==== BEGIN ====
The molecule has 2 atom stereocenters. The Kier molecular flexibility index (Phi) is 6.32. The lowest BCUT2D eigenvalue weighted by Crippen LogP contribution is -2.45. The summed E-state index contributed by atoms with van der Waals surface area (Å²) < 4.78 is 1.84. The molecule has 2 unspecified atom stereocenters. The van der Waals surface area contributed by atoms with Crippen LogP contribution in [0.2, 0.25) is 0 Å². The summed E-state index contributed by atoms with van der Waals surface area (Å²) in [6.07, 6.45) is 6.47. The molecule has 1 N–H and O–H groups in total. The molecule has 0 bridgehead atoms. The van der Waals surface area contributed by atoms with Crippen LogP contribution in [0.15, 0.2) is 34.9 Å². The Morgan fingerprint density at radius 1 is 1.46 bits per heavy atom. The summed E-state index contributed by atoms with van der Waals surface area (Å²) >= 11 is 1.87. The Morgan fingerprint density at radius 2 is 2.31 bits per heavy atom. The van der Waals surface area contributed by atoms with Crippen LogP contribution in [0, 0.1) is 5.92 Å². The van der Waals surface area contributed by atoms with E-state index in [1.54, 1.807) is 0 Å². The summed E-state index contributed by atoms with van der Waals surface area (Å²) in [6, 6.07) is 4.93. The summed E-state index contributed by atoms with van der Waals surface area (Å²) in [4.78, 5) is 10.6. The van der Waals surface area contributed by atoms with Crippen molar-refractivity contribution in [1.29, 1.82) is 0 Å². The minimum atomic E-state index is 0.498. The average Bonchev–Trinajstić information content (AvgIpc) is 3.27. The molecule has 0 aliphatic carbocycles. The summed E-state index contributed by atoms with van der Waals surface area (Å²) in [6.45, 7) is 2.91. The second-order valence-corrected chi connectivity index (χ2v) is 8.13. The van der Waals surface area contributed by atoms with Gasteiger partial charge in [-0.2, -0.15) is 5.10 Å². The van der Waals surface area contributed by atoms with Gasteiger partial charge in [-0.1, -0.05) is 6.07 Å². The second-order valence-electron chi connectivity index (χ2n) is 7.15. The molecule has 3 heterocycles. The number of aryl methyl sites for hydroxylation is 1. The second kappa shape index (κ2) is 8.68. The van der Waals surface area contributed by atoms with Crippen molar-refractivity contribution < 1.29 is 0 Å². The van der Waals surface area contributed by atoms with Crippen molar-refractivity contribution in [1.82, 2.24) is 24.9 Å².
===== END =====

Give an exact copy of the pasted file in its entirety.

The molecule has 2 atom stereocenters. The Kier molecular flexibility index (Phi) is 6.32. The lowest BCUT2D eigenvalue weighted by Crippen LogP contribution is -2.45. The summed E-state index contributed by atoms with van der Waals surface area (Å²) < 4.78 is 1.84. The molecule has 2 unspecified atom stereocenters. The van der Waals surface area contributed by atoms with Crippen LogP contribution in [0.2, 0.25) is 0 Å². The summed E-state index contributed by atoms with van der Waals surface area (Å²) in [6.07, 6.45) is 6.47. The molecule has 1 N–H and O–H groups in total. The molecule has 0 bridgehead atoms. The van der Waals surface area contributed by atoms with Crippen LogP contribution in [0.15, 0.2) is 34.9 Å². The Morgan fingerprint density at radius 1 is 1.46 bits per heavy atom. The summed E-state index contributed by atoms with van der Waals surface area (Å²) >= 11 is 1.87. The Morgan fingerprint density at radius 2 is 2.31 bits per heavy atom. The van der Waals surface area contributed by atoms with Crippen LogP contribution in [0, 0.1) is 5.92 Å². The van der Waals surface area contributed by atoms with E-state index in [1.54, 1.807) is 0 Å². The summed E-state index contributed by atoms with van der Waals surface area (Å²) in [6, 6.07) is 4.93. The summed E-state index contributed by atoms with van der Waals surface area (Å²) in [4.78, 5) is 10.6. The van der Waals surface area contributed by atoms with Crippen molar-refractivity contribution in [1.29, 1.82) is 0 Å². The minimum atomic E-state index is 0.498. The average Bonchev–Trinajstić information content (AvgIpc) is 3.27. The molecule has 0 aliphatic carbocycles. The summed E-state index contributed by atoms with van der Waals surface area (Å²) in [6.45, 7) is 2.91. The second-order valence-corrected chi connectivity index (χ2v) is 8.13. The van der Waals surface area contributed by atoms with Gasteiger partial charge in [-0.2, -0.15) is 5.10 Å². The van der Waals surface area contributed by atoms with Gasteiger partial charge in [-0.1, -0.05) is 6.07 Å². The second-order valence-electron chi connectivity index (χ2n) is 7.15. The molecule has 3 heterocycles. The number of aryl methyl sites for hydroxylation is 1. The second kappa shape index (κ2) is 8.68. The van der Waals surface area contributed by atoms with Crippen molar-refractivity contribution < 1.29 is 0 Å². The van der Waals surface area contributed by atoms with Crippen molar-refractivity contribution in [1.82, 2.24) is 24.9 Å².